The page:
As social media becomes increasingly embedded in every aspect of our daily lives, it’s hardly surprising that platforms like Facebook and Twitter are finding new uses far beyond sharing photos and status updates. As companies and brands use social media to reach out to customers, consumers are also taking their “likes,” questions, comments and complaints directly to the businesses and organizations they interact with.
One unique example of this direct business-to-customer interaction is in the automotive industry. A four-year analysis of the public posts on the Facebook pages of the 10 largest automotive manufacturers in France shows that car owners increasingly use Facebook as a channel for their direct relations with manufacturers. Although 56% of all public comments are from car owners who love their vehicle and their brand, 27% ask for help. Some 72% of these help requests, which are rarely for an emergency but are often impatient, receive at least one response from the manufacturers but also from the Facebook community.
This analysis was part of a study conducted by Allianz Global Assistance, who has also previously studied how travelers use Twitter.
“For motorists, Facebook is a channel for interaction that accelerates the experiences they have with car manufacturers,” says Rémi Grenier, CEO of Allianz Global Assistance. “I think that one of the most interesting routes to explore is the use of possible new interactions to analyze and respond to assistance requests expressed online.”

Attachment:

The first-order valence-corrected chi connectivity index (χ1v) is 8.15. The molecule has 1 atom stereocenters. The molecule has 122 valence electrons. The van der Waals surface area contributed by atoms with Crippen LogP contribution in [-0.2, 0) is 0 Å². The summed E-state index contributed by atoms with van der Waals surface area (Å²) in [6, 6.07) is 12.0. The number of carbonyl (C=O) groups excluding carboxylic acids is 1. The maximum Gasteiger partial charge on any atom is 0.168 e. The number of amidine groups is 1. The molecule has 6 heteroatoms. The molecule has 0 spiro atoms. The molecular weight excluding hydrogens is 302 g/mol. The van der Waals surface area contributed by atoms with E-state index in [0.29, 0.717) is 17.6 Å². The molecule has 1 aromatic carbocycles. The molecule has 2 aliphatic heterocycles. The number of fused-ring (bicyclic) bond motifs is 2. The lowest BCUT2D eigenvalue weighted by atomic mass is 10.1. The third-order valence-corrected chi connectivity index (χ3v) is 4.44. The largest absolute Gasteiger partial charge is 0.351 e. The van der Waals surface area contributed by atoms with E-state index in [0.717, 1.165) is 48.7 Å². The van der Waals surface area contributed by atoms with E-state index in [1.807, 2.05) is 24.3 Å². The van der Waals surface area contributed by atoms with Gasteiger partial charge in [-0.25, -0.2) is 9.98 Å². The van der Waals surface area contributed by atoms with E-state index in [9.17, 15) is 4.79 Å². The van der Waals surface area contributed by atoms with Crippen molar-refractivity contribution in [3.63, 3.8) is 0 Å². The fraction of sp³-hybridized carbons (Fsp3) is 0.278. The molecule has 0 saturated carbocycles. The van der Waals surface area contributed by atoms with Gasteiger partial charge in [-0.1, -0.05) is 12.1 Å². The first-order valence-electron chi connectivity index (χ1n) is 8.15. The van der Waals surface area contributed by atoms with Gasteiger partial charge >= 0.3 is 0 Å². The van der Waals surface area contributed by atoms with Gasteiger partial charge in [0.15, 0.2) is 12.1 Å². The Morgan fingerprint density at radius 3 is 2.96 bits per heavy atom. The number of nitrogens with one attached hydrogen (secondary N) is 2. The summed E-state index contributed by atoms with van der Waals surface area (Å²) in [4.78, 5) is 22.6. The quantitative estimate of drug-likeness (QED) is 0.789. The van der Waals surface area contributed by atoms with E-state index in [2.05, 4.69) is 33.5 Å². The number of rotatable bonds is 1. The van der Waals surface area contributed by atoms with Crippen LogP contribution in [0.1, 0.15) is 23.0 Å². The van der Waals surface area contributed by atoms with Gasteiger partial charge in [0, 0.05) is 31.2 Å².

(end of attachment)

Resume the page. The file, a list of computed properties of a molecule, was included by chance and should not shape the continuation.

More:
Although in 2013 the number of public comments posted on manufacturers’ Facebook pages was modest (an average of 60 per month per page studied), this number had multiplied by 20 times in four years. Over the same period, the number of Facebook users in France multiplied by three – the volume of interactions between social media users and manufacturers has grown faster than the number of Facebook users. Undeniably, this new channel enables vehicle owners to establish a direct relationship with manufacturers.
Users of social media are seizing the new possibilities that Facebook offers to interact with manufacturers and ask for help: the study reveals that 27% of comments were requests for assistance. Many turn to the manufacturer’s Facebook page because they have not been able to find a satisfactory response to their question or problem elsewhere. They are also operating under the quite correct assumption that companies have strong interest in responding to customer’s queries in such a high-profile forum in order to avoid bad publicity.
In fact, 72% of assistance requests receive a response when they are posted on the manufacturer’s Facebook page. In 44% of cases, the manufacturer responds before the community does. In 25% of cases, Facebook community members respond first. The average time it takes the manufacturer to respond is 34 hours, while average response time of the Facebook community exceeds 50 hours.